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It was a pleasant hike since we were going down, and everybody was excited to swim in the lake and dip in the hot springs ! It was so incredible being able to say that I’ve swam in a lake of an active volcano 😀 Since it was still considered low season, the hot springs was only in a small section of the pools but it was great dipping in it for a while! Lunch was served after and of course the food was always delicious. It was about 4 hours to the next campsite that day, and I remember me and Hannah being incredibly lethargic from overeating at lunch. The torturous part happened when it started to pour again, and this time I kept my jacket and refused to put it on regardless of how cold I was. Everybody was shivering by the time we got to the campsite, but none of the tents were ready because the porters were also getting shelter from the heavy downpour. Needless to say, that night we all slept in wet tents and sleeping bags, but I wasn’t too worried since the wake up call was at 2am the next morning for the summit.

At this point the guides would ask if everybody wanted to head to the summit and some people had opted to stay at the campsite and give it a miss. I didn’t want to come all the way here only to NOT push myself and climb to the top.

 

Day 3:

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The weather was perfect on the last day, at 2 in the morning the air was chilly. Everyone grabbed some coffee and biscuits and started on the toughest and most mentally challenging part of the hike.

The terrain was insane. People who climbed Rinjani before all told me “you take two steps front and one step back”, and it was exactly what they described. The sand was soft, and it was a fairly steep ascent that made you wish you had some special shoes to help you take each step. I took many breaks and nobody pressurised me to go fast, so it was good to have my own pace. I even stopped to take some pictures of the stars because there were so many that it was actually distracting. It was a very challenging climb, and I felt warm when I walked for too long, but cold when I removed my jacket. But someone told me to dress in layers so I could peel one off at a time. The last thing you want is to be soaked in your own perspiration and get to the top feeling chilly because you can’t dry off. As dawn broke I had half a mind to give up and settle for the sunrise where I stood. There was a lot of self motivation and pushing, I was ever so grateful that there was no rain that morning.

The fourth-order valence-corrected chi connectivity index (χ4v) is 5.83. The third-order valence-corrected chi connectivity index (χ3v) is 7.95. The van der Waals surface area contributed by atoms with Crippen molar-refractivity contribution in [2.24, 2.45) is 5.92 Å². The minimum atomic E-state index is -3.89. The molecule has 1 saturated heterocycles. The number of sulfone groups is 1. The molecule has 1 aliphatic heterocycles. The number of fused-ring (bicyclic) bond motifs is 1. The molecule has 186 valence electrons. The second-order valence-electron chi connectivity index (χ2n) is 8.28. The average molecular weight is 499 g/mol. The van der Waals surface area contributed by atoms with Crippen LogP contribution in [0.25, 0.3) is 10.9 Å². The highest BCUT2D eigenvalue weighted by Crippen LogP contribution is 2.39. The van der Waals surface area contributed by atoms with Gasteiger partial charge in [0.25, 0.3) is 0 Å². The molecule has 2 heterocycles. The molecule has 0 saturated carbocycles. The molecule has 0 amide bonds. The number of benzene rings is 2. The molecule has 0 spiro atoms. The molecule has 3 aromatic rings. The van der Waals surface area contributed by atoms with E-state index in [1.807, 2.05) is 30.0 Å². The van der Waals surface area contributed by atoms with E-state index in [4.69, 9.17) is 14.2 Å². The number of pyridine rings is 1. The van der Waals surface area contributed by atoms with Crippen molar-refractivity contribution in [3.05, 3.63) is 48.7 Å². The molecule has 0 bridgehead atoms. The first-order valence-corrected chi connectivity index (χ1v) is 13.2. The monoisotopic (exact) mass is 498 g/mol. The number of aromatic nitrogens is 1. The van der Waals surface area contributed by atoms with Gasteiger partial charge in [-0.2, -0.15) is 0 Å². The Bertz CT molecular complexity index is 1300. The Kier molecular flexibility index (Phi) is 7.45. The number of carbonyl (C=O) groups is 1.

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Getting to the top finally was an incredible moment, I was close to tears and looking at the sunrise blew me away. The shadow of the volcano that all of us just climbed was cast on the crater rim as the sun came up, and the colours of the skies, the magnificent view of the lake all the way to the different islands of Indonesia, it was absolutely breathtaking. Of course at this point the guides takes out the cookies and everybody’s enjoying a nice sweet snack at the top. I don’t know about other groups but for me and my group, everyone anticipated our biscuit breaks on a daily basis. We were the all girl group motivated by biscuits LOL

 

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Hiking down was easier than I expected, but that’s when all your blisters that has been festering in your shoes for the past 3 days start to hurt. Sure, it was there before, but it didn’t seem to bother anyone until the hike was done. Hannah and I were extremely chirpy, feeling way accomplished and sang “I feel good” as we joyfully skipped downhill. The Danish girls on the other hand were all beat and tired, but we were all so proud of ourselves. Here we were, the only group with ALL girls that were so unprepared, with no proper hiking gear, and lack of extra outerwear and all of us made it to the summit.

I really enjoyed the hike even if there were points where I felt close to giving up. And maybe without the consecutive hours of rain, it might have been an easier climb. But was it worth it? I’d say yes.

Oh also check out our posts about other volcanos in Indonesia :
Mount Bromo & Kawah Ijen

Dara

Wanderer of lands, searcher of souls. Last seen tree hugging and running wild into the mountains. Might have eaten all the ice cream in the tub.

1 Response

  1. Amazing shadow picture